Yule is a pagan holiday that goes back thousands of years and was celebrated by the Germanic peoples of Germany and Scandinavia. No one really knows how old this holiday is because it was {not} written about until about the 4th century. The word Yule is the modern version of the Old English words of ġēol or ġēohol. The time before the Yule Festival was known as ǣrra ġēola and the time after was called æftera ġēola. It’s believed that Yuletide was celebrated for a period of about 12-days.

The main component of any Yule celebration was the Yule log {the bûche de noël above, f/ex, for us centrally heated moderns}. This tree would be cut down on the Winter solstice and fed into the fireplace-and this was done without chopping it into pieces! No, the top of the tree would be fed into the fireplace and over the course of the next 2 months, more and more would be pushed in as the winter progressed. This would become the basis of the Yule log or Christmas block as it is known today. Another tradition of Yule was bringing in various plants to “guard” their life essence. This was a form of sympathetic magic in which practitioners believed they could harness this life force for themselves. Some of the plants that were brought into the home included evergreen boughs, holly, ivy, birch boughs, and mistletoe. Sonargöltr was another aspect of ancient Yule customs. It featured a wild boar that was sacrificed and eaten. It is the basis of many of the Christmas feasts practiced today, except instead of a wild boar, a ham is served today.

In Norse tradition, the god Odin would wander the earth during Yuletide and visit people’s homes. He was described in some of these myths as being an old man with a long white beard. This would be the same depiction that Father Christmas would acquire during the 15th century. Father Christmas would then become known by a variety of other names including Saint Nicholas, St. Nick, Santa Claus, and Kris Kringle.

For Viking children, sugar and hay would be left out for Odin’s 8-legged horse Sleipnir, and for Christian children, cookies would be left out for Santa Claus.

Mistletoe was used by Germanic peoples during Yuletide, just like it is used by Christians for Christmas. For the Germanic peoples of northern Europe, mistletoe was believed to have possessed supernatural qualities and could be used to heal people. The Celtic people also believed that mistletoe had mystical qualities. They believed that it could ward off evil spirits. Nowadays, mistletoe is something that people kiss under.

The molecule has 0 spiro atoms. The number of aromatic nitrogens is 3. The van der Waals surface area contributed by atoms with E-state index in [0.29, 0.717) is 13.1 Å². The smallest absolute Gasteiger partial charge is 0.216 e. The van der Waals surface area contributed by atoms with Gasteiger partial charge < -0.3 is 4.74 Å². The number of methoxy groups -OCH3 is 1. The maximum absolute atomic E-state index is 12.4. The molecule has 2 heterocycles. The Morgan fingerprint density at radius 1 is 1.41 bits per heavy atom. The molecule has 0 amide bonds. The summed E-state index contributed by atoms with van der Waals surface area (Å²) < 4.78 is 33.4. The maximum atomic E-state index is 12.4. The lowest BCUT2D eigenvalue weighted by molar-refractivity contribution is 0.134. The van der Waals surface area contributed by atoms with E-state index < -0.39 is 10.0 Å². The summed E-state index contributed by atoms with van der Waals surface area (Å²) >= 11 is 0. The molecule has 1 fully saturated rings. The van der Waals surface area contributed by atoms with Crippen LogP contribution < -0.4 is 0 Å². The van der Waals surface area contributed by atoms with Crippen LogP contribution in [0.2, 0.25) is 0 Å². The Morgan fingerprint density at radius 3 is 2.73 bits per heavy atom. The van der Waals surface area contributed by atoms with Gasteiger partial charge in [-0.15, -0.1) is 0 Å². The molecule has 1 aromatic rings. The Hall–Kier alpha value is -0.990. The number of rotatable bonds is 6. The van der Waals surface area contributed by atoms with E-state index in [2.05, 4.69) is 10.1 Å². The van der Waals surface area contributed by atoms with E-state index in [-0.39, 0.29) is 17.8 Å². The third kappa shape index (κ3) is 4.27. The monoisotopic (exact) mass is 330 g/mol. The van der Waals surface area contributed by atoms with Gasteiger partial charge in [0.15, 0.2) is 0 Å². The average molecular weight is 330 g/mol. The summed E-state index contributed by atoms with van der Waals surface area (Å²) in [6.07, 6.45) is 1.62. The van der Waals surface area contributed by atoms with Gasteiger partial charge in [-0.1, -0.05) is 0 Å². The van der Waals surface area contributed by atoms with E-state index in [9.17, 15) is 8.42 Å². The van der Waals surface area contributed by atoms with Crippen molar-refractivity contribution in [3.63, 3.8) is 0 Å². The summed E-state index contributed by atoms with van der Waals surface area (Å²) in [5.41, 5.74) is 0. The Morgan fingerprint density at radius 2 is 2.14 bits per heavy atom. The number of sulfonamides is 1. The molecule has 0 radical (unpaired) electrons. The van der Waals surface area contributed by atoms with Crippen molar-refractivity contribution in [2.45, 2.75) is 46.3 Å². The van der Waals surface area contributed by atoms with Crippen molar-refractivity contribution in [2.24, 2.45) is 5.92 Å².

One of the main things that Christmas borrowed from Yuletide is the placement and decoration of evergreen trees. Ancient Vikings used to decorate evergreen trees with carvings, food, and ornaments just like we decorate our Christmas trees. Another use for trees in Yuletide celebrations was the Yule Log. The Yule Log was a giant log that was meant to burn in the hearth for 12-days-the length of the festival.

Whatever you celebrate, however you decorate...or don't!...may this season of darkening skies give your roots a rest for a bigger, better, brighter 2022.

With that, this 1,003rd post is my final regular post of December. I'll see everyone back here on Monday the 27th to begin 2022 just a shade early!

Thursday, December 16, 2021

THE SANTA SUIT, sweet Holiday second-chance story


St. Martin's Press non-affiliate Amazon link)
$10.99 Kindle edition, available now

Rating: 4* of five

The Publisher Says: From Mary Kay Andrews, the New York Times bestselling author of Hello, Summer, comes a novella celebrating the magic of Christmas and second chances in The Santa Suit.

When newly-divorced Ivy Perkins buys an old farmhouse sight unseen, she is definitely looking for a change in her life. The Four Roses, as the farmhouse is called, is a labor of love—but Ivy didn't bargain on just how much labor. The previous family left so much furniture and so much junk, that it's a full-time job sorting through all of it.

At the top of a closet, Ivy finds an old Santa suit—beautifully made and decades old. In the pocket of a suit she finds a note written in a childish hand: it's from a little girl who has one Christmas wish, and that is for her father to return home from the war. This discovery sets Ivy off on a mission. Who wrote the note? Did the man ever come home? What mysteries did the Rose family hold?

Ivy's quest brings her into the community, at a time when all she wanted to do was be left alone and nurse her wounds. But the magic of Christmas makes miracles happen, and Ivy just might find more than she ever thought possible: a welcoming town, a family reunited, a mystery solved, and a second chance at love.


My Review
: Author Andrews is an established force in romantic-fiction publishing, with thirty-ish successes on her credits. You know, therefore, that you're not going to feel duped or cheated when you read her work. There is no realistic chance you're getting some hyped-up yet unsatisfying work, something you'd look at with frustration as you wondered how to get back those three hours.

What's on offer here is a sweet, unsteamy romantic story about a house, its secrets, and a town full of the kind of people you wouldn't look at twice unless you Believe, like Virginia, there is a Santa Claus. After all, who's to say who's who? The fact that everyone, literally everyone, comes out of this short read with exactly what they need and what the want,'s a category romance with a Christmas theme and its title is The Santa Suit. You're getting what you signed up for!

I was drenched in Satan's piss three times (that is, the w-bomb was dropped on my unwilling reader's head) but with a twist: the w-bomber was in all three cases a woman doing that at another woman! So that had the virtue of novelty. It did not make it more pleasant.